Leon’s Twitter page says that Tuk Shop, a collaboration with Bangkok-based food group Aylmer Aaharn, of which chef David Thompson, an expert in Thai cuisine, is a partner, has “popped down”.
It adds that it will “pop up again later in the year with a brand new menu” in a central London location.
The site is being returned to its original guise, as a standard Leon restaurant.
Company CEO John Vincent told Restaurant magazine in June that Tuk Shop, which served Thai curries, noodles, rice dishes and salads using Leon’s fast food model, was not a side project and would trade indefinitely if it was well received.
“We don’t want to get ahead of ourselves because this one might take ages to get right, but if and when we get it right, I would like to do more," Vincent said.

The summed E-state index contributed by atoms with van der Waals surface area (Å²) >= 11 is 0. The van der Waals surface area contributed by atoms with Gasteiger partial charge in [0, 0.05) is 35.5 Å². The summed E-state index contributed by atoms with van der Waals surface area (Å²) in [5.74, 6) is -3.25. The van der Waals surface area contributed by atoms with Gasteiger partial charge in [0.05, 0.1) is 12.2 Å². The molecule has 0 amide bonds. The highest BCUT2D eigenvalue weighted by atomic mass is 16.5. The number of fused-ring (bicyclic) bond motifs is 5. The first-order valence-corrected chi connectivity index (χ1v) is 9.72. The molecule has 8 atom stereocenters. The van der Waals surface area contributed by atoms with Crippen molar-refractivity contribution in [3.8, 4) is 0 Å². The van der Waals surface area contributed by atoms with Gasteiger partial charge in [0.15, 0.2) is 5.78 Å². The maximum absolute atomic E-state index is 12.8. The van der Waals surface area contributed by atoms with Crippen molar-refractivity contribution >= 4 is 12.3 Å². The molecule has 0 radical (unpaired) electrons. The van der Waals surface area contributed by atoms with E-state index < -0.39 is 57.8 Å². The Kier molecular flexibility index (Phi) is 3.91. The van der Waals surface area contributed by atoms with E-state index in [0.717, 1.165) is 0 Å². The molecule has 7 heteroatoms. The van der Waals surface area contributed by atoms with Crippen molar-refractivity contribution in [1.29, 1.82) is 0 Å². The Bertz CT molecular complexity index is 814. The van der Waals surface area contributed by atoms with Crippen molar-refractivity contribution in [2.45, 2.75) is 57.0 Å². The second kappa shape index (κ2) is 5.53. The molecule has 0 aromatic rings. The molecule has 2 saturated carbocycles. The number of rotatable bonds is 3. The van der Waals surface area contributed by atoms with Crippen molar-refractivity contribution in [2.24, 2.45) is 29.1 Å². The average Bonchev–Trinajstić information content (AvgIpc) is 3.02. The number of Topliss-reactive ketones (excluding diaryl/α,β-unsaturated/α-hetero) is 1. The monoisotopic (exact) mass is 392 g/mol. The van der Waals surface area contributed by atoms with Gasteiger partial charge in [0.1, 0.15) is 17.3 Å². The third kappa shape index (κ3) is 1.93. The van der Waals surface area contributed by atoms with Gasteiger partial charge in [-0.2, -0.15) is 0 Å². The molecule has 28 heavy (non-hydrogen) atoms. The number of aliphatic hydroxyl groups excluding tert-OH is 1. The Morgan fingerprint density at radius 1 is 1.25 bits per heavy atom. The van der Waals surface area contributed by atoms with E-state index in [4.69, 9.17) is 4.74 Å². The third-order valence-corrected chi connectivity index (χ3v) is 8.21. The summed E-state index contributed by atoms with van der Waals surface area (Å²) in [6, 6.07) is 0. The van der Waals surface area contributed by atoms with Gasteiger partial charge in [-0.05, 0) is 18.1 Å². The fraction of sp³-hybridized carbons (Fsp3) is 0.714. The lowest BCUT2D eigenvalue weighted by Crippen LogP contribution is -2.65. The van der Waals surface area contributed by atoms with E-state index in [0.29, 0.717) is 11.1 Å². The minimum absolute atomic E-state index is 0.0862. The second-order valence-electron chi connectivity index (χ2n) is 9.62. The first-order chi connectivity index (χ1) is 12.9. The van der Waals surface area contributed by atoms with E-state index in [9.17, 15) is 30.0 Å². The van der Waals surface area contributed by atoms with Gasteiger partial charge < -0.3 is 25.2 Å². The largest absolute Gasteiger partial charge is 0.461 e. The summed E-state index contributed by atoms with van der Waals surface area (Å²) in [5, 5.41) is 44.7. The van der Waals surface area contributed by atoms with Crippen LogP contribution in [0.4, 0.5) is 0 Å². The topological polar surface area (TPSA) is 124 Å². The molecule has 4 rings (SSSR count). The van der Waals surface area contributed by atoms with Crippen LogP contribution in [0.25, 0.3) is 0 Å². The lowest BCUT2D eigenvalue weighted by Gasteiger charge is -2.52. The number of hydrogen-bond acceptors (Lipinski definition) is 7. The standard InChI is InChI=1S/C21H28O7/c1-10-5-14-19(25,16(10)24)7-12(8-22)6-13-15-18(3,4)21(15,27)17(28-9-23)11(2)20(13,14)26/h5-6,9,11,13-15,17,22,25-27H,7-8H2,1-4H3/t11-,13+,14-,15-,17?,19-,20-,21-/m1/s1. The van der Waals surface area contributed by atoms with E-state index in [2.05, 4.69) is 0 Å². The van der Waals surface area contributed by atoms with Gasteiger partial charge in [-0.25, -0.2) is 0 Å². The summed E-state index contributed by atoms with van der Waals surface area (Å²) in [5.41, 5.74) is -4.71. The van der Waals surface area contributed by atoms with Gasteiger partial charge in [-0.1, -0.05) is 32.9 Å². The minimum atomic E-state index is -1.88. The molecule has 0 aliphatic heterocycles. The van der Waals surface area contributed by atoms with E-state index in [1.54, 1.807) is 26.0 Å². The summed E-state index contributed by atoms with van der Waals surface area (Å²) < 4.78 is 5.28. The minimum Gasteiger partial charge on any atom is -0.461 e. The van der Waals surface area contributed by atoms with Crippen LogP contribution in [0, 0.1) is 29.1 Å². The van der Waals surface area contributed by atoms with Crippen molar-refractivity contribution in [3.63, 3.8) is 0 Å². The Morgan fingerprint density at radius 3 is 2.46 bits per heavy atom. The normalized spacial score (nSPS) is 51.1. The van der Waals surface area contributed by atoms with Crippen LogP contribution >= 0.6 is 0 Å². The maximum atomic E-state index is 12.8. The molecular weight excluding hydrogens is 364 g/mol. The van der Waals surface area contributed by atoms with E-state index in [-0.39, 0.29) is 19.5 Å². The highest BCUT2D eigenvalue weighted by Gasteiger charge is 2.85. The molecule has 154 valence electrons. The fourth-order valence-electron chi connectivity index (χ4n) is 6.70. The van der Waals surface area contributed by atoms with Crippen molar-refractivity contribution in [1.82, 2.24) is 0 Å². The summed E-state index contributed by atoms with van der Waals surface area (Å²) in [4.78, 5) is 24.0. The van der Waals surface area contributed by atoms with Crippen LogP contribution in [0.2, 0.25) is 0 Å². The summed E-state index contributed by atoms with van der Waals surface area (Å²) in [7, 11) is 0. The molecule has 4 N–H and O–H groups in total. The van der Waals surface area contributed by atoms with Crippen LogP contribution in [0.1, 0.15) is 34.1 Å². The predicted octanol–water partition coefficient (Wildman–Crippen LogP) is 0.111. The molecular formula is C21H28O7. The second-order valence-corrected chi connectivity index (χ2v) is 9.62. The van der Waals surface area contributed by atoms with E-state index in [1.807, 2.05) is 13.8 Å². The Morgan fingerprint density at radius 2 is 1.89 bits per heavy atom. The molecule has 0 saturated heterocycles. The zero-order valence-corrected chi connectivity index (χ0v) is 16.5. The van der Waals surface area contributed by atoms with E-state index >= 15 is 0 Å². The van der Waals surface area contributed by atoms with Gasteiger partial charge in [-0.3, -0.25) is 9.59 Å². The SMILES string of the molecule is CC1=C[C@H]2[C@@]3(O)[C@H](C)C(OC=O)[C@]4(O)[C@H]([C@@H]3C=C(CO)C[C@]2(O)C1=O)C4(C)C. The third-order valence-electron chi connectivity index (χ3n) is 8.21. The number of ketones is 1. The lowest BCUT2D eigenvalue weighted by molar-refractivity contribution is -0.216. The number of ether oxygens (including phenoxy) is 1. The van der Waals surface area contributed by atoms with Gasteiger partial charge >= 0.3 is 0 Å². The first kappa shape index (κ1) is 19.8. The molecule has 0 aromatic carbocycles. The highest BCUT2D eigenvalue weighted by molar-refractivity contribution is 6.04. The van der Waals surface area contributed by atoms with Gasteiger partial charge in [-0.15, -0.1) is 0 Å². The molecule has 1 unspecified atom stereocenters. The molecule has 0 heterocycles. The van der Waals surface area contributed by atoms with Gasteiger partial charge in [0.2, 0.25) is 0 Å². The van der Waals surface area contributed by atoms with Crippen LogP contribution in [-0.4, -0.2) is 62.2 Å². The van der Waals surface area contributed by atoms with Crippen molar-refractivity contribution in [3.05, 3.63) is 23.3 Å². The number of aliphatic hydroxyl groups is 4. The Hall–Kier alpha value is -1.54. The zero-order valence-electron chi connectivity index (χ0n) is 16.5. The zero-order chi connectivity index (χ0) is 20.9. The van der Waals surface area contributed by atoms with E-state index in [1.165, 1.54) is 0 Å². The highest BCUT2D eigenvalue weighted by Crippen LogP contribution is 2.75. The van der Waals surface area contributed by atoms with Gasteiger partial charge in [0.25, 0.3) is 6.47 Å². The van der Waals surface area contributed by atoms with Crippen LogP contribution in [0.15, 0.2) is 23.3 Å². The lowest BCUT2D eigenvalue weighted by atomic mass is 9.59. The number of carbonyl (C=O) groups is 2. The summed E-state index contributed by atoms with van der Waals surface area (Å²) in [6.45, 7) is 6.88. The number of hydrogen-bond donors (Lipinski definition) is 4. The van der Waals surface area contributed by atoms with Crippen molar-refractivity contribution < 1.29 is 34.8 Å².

"It’s something we really think could have legs."
Like its bigger sibling, Tuk Shop’s menu was pictorial and presented on boards hanging over the counter, which have now been removed. Tuk Shop’s ‘Thai Fast Food’ sign has been replaced with Leon’s ‘Naturally Fast Food’ slogan, and its sign has been replaced with Leon’s signature red logo.
It followed a similar operational model to Leon, with as much food as possible prepared offsite.
Leon is currently pushing its international expansion drive, and will make its US debut at a site in Washington DC this summer, marking the fourth international city the 54-strong restaurant chain has launched in, following Oslo; Amsterdam; and Utrecht.
It will also open its first Irish restaurant later this year, in Dublin, as part of a franchise deal with Cibus Concepts.
Leon has been contacted for further comment.